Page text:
Barcelona, Spain – 27 Aug 2022: In an innovative, pragmatic randomised trial, high-dose influenza vaccination in older adults was associated with a reduction in the risk of death by 49% and in the incidence of hospitalisation for influenza or pneumonia by 64% compared with standard-dose vaccination. The late breaking research is presented in a Hot Line session today at ESC Congress 2022.1
Senior author and chief investigator Professor Tor Biering-Sørensen of the Centre for Translational Cardiology and Pragmatic Randomised Trials, University of Copenhagen, Denmark said: “The reductions in hospitalisations and all-cause mortality with the high-dose vaccine were encouraging but require confirmation in a larger trial before potentially guiding clinical practice.”
Previous studies have investigated the association between influenza infection and cardiovascular events. One study found a six-fold increased risk of myocardial infarction in the week following a positive influenza test,2 while another found that approximately 19% of heart failure hospitalisations could be attributed to influenza in months with high influenza activity.3 A study of adults hospitalised with influenza found that almost 12% had an acute cardiovascular event.4 Observational5 and randomised6 studies indicate that influenza vaccination can prevent cardiovascular events.
High-dose vaccines contain 60 μg of haemagglutinin antigen for each strain, while standard-dose vaccines contain only 15 μg. Professor Biering-Sørensen said: “High-dose vaccines are approved for adults aged 65 years and older in most countries, and for those 60 years and older in some countries. However, only a few countries offer older adults a high-dose vaccine by default. Thus, high-dose vaccines are not widely implemented despite accumulating evidence of additional protection against influenza infection and influenza-related morbidity compared with standard-dose vaccines.”7-9
No individually randomised trial has assessed the effects of high-dose, compared with standard-dose, quadrivalent influenza vaccines on severe clinical outcomes such as hospitalisations and mortality in a general population of older adults. This would enable a full assessment of the potential public health value of high-dose vaccines. Due to the large sample size required, such a trial would need to incorporate innovative, pragmatic elements and DANFLU-1 was therefore conducted as a feasibility trial to test the design.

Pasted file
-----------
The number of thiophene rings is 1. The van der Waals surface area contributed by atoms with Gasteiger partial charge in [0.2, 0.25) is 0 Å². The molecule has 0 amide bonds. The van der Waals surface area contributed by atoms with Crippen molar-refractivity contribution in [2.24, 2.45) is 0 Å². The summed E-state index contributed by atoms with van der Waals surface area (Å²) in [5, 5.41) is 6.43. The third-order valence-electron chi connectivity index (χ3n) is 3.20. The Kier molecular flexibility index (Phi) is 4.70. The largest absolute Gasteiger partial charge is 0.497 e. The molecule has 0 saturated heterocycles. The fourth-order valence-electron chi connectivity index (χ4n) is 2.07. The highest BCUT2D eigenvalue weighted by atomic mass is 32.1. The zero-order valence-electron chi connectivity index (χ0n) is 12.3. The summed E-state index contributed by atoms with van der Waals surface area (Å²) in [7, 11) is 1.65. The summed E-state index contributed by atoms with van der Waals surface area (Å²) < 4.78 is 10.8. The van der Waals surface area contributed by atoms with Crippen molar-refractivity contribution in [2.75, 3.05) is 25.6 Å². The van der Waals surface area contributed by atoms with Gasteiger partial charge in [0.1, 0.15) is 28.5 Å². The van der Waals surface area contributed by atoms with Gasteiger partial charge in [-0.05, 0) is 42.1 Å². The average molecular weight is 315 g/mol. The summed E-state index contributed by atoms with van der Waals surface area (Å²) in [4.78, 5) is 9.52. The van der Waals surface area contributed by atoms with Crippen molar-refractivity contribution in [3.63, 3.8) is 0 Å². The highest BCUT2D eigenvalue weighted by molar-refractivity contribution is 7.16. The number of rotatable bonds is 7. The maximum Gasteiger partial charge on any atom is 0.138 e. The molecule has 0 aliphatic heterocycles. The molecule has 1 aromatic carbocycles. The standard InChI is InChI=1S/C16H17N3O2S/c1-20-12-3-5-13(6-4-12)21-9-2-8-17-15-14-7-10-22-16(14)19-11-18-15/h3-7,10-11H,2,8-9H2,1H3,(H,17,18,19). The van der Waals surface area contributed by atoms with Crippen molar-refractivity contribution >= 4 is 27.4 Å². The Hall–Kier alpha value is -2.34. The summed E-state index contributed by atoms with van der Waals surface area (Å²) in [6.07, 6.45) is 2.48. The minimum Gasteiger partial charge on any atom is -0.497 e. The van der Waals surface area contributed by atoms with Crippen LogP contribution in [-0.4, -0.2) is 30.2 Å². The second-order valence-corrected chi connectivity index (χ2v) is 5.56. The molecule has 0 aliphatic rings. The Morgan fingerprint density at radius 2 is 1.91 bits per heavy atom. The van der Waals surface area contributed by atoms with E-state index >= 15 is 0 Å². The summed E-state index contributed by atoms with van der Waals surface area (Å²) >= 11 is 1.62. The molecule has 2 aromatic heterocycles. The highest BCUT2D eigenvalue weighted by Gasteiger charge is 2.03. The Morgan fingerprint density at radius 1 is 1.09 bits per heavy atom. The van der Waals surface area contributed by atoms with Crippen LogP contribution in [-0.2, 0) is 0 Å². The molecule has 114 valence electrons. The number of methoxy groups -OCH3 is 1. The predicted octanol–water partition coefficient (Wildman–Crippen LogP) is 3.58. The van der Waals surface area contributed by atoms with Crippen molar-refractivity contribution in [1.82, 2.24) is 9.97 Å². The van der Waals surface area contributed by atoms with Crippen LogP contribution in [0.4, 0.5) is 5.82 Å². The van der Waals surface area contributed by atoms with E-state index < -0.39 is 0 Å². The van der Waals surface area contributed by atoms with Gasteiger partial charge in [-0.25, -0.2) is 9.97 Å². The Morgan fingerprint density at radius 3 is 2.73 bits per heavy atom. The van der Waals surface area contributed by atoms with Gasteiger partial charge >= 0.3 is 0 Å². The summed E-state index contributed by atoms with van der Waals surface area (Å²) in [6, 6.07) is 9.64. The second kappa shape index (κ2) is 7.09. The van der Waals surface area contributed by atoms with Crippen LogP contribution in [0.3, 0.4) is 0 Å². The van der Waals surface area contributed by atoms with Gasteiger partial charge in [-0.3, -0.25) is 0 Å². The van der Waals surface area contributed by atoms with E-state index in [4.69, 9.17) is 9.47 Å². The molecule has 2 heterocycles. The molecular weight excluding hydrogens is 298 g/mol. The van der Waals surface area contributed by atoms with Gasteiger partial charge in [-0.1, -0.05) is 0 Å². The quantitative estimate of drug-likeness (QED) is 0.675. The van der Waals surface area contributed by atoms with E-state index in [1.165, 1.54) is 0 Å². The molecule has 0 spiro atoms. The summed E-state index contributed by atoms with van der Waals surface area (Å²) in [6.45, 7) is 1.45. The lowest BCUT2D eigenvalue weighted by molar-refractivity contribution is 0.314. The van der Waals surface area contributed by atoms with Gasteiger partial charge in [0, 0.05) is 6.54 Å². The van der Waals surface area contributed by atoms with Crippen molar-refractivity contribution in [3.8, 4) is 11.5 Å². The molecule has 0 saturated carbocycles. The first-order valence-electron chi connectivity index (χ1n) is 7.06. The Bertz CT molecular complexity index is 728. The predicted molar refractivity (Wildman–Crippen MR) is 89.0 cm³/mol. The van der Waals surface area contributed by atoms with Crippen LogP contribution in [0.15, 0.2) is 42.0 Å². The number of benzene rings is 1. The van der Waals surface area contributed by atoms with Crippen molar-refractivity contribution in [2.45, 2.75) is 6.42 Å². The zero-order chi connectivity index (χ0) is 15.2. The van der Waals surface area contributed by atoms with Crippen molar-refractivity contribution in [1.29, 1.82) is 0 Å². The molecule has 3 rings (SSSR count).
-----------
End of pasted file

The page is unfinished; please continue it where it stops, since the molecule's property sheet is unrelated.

The study integrated a pragmatic randomised trial into the official Danish vaccination programme by partnering with a private vaccination provider. The study was organised with a central trial site located at a public university hospital and more than 1,000 vaccination sessions across Denmark organised by the private vaccination provider. The open-label study randomised participants 1:1 to either high-dose or standard-dose quadrivalent influenza vaccine. Older adults aged 65 to 79 years were enrolled, randomised, and vaccinated during the sessions. Participant data were then transferred to the central trial site and linked to nationwide Danish administrative health registries from which all other data (baseline, outcome, safety) were obtained. Professor Biering-Sørensen said: “The trial only required one study visit with almost all information obtained from administrative health registries. This greatly reduced the burden on both participants and investigators.”
The primary objective was to evaluate the feasibility of the design such as the number of participants included and randomised to each vaccine, agreement between randomisation assignment and actual received vaccine, the balance between groups in terms of number of subjects in each arm and baseline characteristics, and a comparison of baseline characteristics with the overall Danish general population aged 65 to 79 years. The second objective was to estimate the relative vaccine effectiveness of the high-dose compared with the standard-dose for a range of cardiovascular and respiratory endpoints.
A total of 12,477 participants were included in the final analyses: 6,245 randomised to high-dose vaccine and 6,232 randomised to standard-dose vaccine. The average age was 71.7 years and 5,877 (47.1%) were women. Registry-based data collection was feasible with complete follow-up information for 99.97% of participants. Baseline characteristics were comparable to the overall Danish population aged 65 to 79 years. For example, 20.4% of trial participants had chronic cardiovascular disease compared with 22.9% of the national population.
High-dose recipients had a lower incidence of hospitalisation for influenza or pneumonia compared with standard-dose recipients, with 10 (0.2%) versus 28 (0.4%) events, respectively, and a relative vaccine effectiveness of 64.4% (95% confidence interval [CI] 24.4% to 84.6%). High-dose recipients also had a lower incidence of all-cause mortality, with 21 (0.3%) versus 41 (0.7%) events, respectively, and a relative vaccine effectiveness of 48.9% (95% CI 11.5% to 71.3%). There were no significant differences in serious adverse events between the high-dose and standard-dose groups.
Professor Biering-Sørensen said: “Conducting an innovative pragmatic randomised trial in Denmark using administrative health registries as the primary data source was feasible. Integrating an influenza vaccine trial into the official Danish vaccination programme was also feasible. The next step is to conduct a fully powered trial of high-dose versus standard-dose quadrivalent influenza vaccine in older adults. The required sample size is expected to be around 200,000 participants.”